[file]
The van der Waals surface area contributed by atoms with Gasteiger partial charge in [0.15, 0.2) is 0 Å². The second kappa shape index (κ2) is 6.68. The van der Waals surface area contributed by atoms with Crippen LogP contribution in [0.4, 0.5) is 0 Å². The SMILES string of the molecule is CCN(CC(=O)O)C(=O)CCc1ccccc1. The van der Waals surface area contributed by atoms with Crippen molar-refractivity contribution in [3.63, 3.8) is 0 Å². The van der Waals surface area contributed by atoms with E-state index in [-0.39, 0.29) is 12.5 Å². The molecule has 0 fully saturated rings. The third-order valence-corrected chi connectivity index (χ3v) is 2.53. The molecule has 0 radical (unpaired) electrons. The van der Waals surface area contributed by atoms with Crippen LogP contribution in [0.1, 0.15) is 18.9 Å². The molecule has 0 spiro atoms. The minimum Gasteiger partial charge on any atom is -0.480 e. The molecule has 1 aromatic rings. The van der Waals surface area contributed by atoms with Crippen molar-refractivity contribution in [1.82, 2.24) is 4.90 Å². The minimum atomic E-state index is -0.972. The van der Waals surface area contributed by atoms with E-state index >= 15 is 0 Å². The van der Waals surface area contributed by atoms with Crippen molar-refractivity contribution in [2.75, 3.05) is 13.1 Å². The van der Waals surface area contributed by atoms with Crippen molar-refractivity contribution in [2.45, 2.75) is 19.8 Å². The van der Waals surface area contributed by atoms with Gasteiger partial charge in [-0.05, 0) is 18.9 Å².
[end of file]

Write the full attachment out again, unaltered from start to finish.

The van der Waals surface area contributed by atoms with Gasteiger partial charge in [0.15, 0.2) is 0 Å². The second kappa shape index (κ2) is 6.68. The van der Waals surface area contributed by atoms with Crippen LogP contribution in [0.4, 0.5) is 0 Å². The SMILES string of the molecule is CCN(CC(=O)O)C(=O)CCc1ccccc1. The van der Waals surface area contributed by atoms with Crippen molar-refractivity contribution in [3.63, 3.8) is 0 Å². The van der Waals surface area contributed by atoms with E-state index in [-0.39, 0.29) is 12.5 Å². The molecule has 0 fully saturated rings. The third-order valence-corrected chi connectivity index (χ3v) is 2.53. The molecule has 0 radical (unpaired) electrons. The van der Waals surface area contributed by atoms with Crippen LogP contribution in [0.1, 0.15) is 18.9 Å². The molecule has 0 spiro atoms. The minimum Gasteiger partial charge on any atom is -0.480 e. The molecule has 1 aromatic rings. The van der Waals surface area contributed by atoms with Crippen molar-refractivity contribution in [1.82, 2.24) is 4.90 Å². The minimum atomic E-state index is -0.972. The van der Waals surface area contributed by atoms with E-state index >= 15 is 0 Å². The van der Waals surface area contributed by atoms with Crippen molar-refractivity contribution in [2.75, 3.05) is 13.1 Å². The van der Waals surface area contributed by atoms with Crippen molar-refractivity contribution in [2.45, 2.75) is 19.8 Å². The van der Waals surface area contributed by atoms with Gasteiger partial charge in [-0.05, 0) is 18.9 Å².